We detected by electron microscopy viral complexes near the NE that correspond to core-like structures that we identified by their morphology and by direct gold labeling against CA protein. These cores are in direct contact with the NE near NPC. Using immuno-gold transmission electron microscopy of cores and IN-HA tagged we are able to detect CA proteins in the inner face of the NPCs showing the presence of multiple CA proteins associated to IN. Next to validate that these complexes are potential pre-integration complexes (PICs) we tried to visualize the presence of retrotranscribed DNA in these intermediate states of replication complexes by using correlative microscopy (transmission electron microscopy coupled to fluorescence microscopy, CLEM). This is highly challenging considering that there are no techniques so far that can label by fluorescence the DNA coupled to immune-gold labeling. We set up a breakthrough technology to specifically label the viral DNA in fixed and live samples that we called HIV-1 ANCHOR. This technology is compatible with TEM.
We are now interested to find factors that are able to bind these complexes in the nucleus and that are responsible to induce the viral nuclear uncoating.
Reference:
G. Blanco-Rodriguez, A. Gazi, B. Monel, S. Frabetti, V. Scoca, F. Mueller, O. Schwartz, J. Krijnse-Locker, P. Charneau, F. Di Nunzio “Remodeling of the core leads HIV-1 pre-integration complex in the nucleus of human lymphocytes.” JVI, 2020
Cover JVI, August, 2020

Project 2: Deciphering the early steps of HIV-1 infection in human macrophages: discovery of a new early step mechanism.

This project aims to identify key aspects of the viral replication cycle in terminally differentiated macrophages which are one of the major targets of HIV-1 using fluorescence microscopy approaches, quantitative image analysis and state-of-the art fluorescent labelling techniques. We focused our efforts to address the following aspects of the HIV-1 early infection cycle: in order to replicate, the Human Immunodeficiency Virus (HIV-1) reverse transcribes its RNA genome into DNA, which subsequently integrates into host cell chromosomes. These two key events of the viral life cycle are viewed as separate not only in time but also in cellular space, since reverse transcription (RT) is thought to be completed in the cytoplasm before nuclear import and integration. However, the spatiotemporal organization of the early replication cycle in macrophages, natural non-dividing target cells that constitute important reservoirs of HIV-1 and an obstacle to curing AIDS, remains unclear. In our study we demonstrated that infected macrophages display large nuclear foci of viral DNA and viral RNA, in which multiple genomes cluster together. These clusters form in the absence of chromosomal integration, displace the paraspeckle protein CPSF6 and localize to potential speckles because enriched in SC35. Strikingly, we show that viral RNA foci consist mostly of genomic, incoming RNA in which RT can resume after temporary inhibition of RT and nuclear import. Our findings indicate that nuclear membraneless organelles serve as niches for completion of RT, thus changing our understanding of the early HIV-1 replication cycle in macrophages, with possible implications for understanding HIV-1 persistence.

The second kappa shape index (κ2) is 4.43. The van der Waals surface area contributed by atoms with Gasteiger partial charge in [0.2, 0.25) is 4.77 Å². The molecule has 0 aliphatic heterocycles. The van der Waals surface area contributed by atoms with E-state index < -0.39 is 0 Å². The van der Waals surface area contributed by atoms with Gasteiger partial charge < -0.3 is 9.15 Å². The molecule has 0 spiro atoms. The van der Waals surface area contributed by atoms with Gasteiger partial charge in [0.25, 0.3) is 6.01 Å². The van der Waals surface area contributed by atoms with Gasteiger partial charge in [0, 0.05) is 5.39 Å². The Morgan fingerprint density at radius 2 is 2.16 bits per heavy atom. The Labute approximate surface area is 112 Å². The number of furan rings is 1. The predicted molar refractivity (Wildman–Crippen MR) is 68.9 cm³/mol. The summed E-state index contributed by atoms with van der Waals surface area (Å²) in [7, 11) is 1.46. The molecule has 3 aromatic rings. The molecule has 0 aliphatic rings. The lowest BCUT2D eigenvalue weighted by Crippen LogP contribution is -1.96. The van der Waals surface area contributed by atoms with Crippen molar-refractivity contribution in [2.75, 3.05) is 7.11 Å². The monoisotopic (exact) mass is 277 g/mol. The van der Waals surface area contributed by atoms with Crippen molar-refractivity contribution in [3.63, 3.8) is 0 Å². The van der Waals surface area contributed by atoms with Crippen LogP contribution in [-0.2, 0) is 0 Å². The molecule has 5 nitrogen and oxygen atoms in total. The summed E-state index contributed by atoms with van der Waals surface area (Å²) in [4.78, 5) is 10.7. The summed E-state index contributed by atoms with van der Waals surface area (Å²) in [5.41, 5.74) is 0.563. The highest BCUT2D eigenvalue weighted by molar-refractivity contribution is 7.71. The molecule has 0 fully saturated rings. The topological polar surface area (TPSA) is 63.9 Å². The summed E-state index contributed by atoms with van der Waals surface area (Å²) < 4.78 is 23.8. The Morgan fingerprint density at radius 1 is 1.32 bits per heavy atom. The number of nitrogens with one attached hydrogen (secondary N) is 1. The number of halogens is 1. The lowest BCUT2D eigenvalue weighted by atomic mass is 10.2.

We propose to unravel the role and the underlying mechanism of CPSF6 cluster formation in HIV-1 infection in human macrophages.
We hypothesized that viral clusters could act as micro-reactors that locally concentrate viral and host cellular factors required for viral replication and/or to protect the virus from cellular defense mechanisms. Another possibility is that this is a self-defense strategy developed by the cell against the viral attack.
Reference:
E. Rensen, F.Mueller, V. Scoca, J. Parmar, P. Souque, C. Zimmer, F. Di Nunzio “HIV-1 genomes cluster in nuclear niches of human macrophages” BioRxiv 2020.